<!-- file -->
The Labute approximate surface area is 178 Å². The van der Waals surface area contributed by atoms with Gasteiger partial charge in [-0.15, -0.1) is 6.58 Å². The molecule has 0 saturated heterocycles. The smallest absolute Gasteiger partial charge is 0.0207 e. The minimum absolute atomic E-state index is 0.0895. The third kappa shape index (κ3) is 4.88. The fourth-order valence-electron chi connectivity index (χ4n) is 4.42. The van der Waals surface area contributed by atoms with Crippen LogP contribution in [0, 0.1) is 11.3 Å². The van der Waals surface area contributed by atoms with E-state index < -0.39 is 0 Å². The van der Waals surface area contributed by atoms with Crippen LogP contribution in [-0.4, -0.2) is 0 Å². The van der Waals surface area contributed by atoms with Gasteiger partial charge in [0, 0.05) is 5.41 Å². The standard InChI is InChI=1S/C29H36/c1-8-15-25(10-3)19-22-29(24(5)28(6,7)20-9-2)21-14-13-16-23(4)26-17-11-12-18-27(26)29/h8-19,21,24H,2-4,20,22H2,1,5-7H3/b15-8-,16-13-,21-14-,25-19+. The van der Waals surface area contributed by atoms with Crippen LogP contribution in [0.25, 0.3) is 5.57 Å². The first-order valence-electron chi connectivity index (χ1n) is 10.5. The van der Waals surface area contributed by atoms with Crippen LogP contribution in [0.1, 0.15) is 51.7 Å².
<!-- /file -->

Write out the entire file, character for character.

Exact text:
The Labute approximate surface area is 178 Å². The van der Waals surface area contributed by atoms with Gasteiger partial charge in [-0.15, -0.1) is 6.58 Å². The molecule has 0 saturated heterocycles. The smallest absolute Gasteiger partial charge is 0.0207 e. The minimum absolute atomic E-state index is 0.0895. The third kappa shape index (κ3) is 4.88. The fourth-order valence-electron chi connectivity index (χ4n) is 4.42. The van der Waals surface area contributed by atoms with Crippen LogP contribution in [0, 0.1) is 11.3 Å². The van der Waals surface area contributed by atoms with E-state index < -0.39 is 0 Å². The van der Waals surface area contributed by atoms with Crippen LogP contribution in [-0.4, -0.2) is 0 Å². The van der Waals surface area contributed by atoms with Gasteiger partial charge in [0, 0.05) is 5.41 Å². The standard InChI is InChI=1S/C29H36/c1-8-15-25(10-3)19-22-29(24(5)28(6,7)20-9-2)21-14-13-16-23(4)26-17-11-12-18-27(26)29/h8-19,21,24H,2-4,20,22H2,1,5-7H3/b15-8-,16-13-,21-14-,25-19+. The van der Waals surface area contributed by atoms with Crippen LogP contribution in [0.25, 0.3) is 5.57 Å². The first-order valence-electron chi connectivity index (χ1n) is 10.5. The van der Waals surface area contributed by atoms with Crippen LogP contribution in [0.1, 0.15) is 51.7 Å².